The meridians from West of Greenwich to the antimeridian define the Western Hemisphere and the meridians from East of Greenwich to the antimeridian define the Eastern Hemisphere. Most maps show the lines of longitude; the position of the prime meridian has changed a few times throughout history due to the transit observatory being built next door to the previous one. Such changes had no significant practical effect; the average error in the determination of longitude was much larger than the change in position. The adoption of WGS84 as the positioning system has moved the geodetic prime meridian 102.478 metres east of its last astronomic position. The position of the current geodetic prime meridian is not identified at all by any kind of sign or marking in Greenwich, but can be located using a GPS receiver, it was in the best interests of the nations to agree to one standard meridian to benefit their fast growing economy and production. The disorganized system they had before was not sufficient for their increasing mobility.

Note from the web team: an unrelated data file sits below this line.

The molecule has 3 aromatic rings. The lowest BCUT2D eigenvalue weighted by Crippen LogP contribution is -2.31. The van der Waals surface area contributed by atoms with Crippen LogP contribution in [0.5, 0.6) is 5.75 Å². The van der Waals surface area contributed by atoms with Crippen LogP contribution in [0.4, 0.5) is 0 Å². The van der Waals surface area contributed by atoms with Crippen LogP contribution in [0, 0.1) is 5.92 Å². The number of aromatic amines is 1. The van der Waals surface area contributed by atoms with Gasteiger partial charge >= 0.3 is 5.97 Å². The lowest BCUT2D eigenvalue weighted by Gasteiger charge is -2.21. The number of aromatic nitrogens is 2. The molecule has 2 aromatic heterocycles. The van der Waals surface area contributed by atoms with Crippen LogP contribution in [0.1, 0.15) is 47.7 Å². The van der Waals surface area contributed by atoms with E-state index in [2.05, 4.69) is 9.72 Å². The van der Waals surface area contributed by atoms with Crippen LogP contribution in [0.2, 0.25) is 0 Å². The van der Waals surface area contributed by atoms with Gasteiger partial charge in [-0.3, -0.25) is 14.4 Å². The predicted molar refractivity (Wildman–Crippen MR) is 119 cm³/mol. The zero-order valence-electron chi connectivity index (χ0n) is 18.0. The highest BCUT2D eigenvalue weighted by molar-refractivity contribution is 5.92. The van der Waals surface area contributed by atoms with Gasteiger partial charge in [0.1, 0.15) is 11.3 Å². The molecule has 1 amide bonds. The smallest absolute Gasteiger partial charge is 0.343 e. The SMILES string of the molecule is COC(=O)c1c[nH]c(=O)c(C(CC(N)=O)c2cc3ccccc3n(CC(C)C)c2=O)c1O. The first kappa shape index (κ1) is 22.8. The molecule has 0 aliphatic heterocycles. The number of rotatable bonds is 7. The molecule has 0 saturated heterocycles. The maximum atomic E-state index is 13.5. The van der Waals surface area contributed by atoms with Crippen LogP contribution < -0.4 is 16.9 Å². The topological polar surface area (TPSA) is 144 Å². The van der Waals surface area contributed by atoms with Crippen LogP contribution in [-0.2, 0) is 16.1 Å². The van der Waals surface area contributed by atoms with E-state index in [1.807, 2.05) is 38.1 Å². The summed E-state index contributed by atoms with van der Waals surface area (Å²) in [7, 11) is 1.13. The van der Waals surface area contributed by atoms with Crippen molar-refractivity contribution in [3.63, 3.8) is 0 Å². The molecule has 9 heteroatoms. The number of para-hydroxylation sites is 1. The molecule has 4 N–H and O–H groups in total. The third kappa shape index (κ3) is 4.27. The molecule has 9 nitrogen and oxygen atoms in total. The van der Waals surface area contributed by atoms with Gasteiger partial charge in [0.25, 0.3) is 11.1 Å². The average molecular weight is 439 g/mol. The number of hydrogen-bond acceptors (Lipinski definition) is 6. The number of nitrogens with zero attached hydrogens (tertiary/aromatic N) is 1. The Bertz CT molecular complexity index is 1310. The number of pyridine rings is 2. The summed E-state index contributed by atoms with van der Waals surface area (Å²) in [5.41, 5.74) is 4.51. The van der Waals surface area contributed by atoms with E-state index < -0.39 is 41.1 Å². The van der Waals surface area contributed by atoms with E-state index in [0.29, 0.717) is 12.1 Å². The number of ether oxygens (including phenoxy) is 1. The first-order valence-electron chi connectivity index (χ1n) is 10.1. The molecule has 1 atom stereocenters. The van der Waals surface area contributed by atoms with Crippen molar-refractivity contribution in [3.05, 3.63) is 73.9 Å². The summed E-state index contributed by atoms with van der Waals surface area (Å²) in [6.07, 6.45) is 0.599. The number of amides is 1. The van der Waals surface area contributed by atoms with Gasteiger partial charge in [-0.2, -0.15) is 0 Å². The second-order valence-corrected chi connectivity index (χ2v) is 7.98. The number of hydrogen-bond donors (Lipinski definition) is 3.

The coach services in England had erratic timing before the GWT. U. S. and Canada were improving their railroad system and needed a standard time as well. With a standard meridian, stage coach and trains were able to be more efficient; the argument of which meridian is more scientific was set aside in order to find the most convenient for practical reasons. They were able to agree that the universal day was going to be the mean solar day, they agreed that the days would begin at midnight and the universal day would not impact the use of local time. In the "Transactions of the Royal Society of Canada a report was submitted, dated 10 May 1894. Therefore, a compass needle will be parallel to the magnetic meridian. However, a compass needle will not be steady in the magnetic meridian, because of the longitude from east to west being complete geodesic; the angle between the magnetic and the true meridian is the magnetic declination, relevant for navigating with a compass. Navigators were able to use the azimuth of the rising and setting Sun to measure the magnetic variation.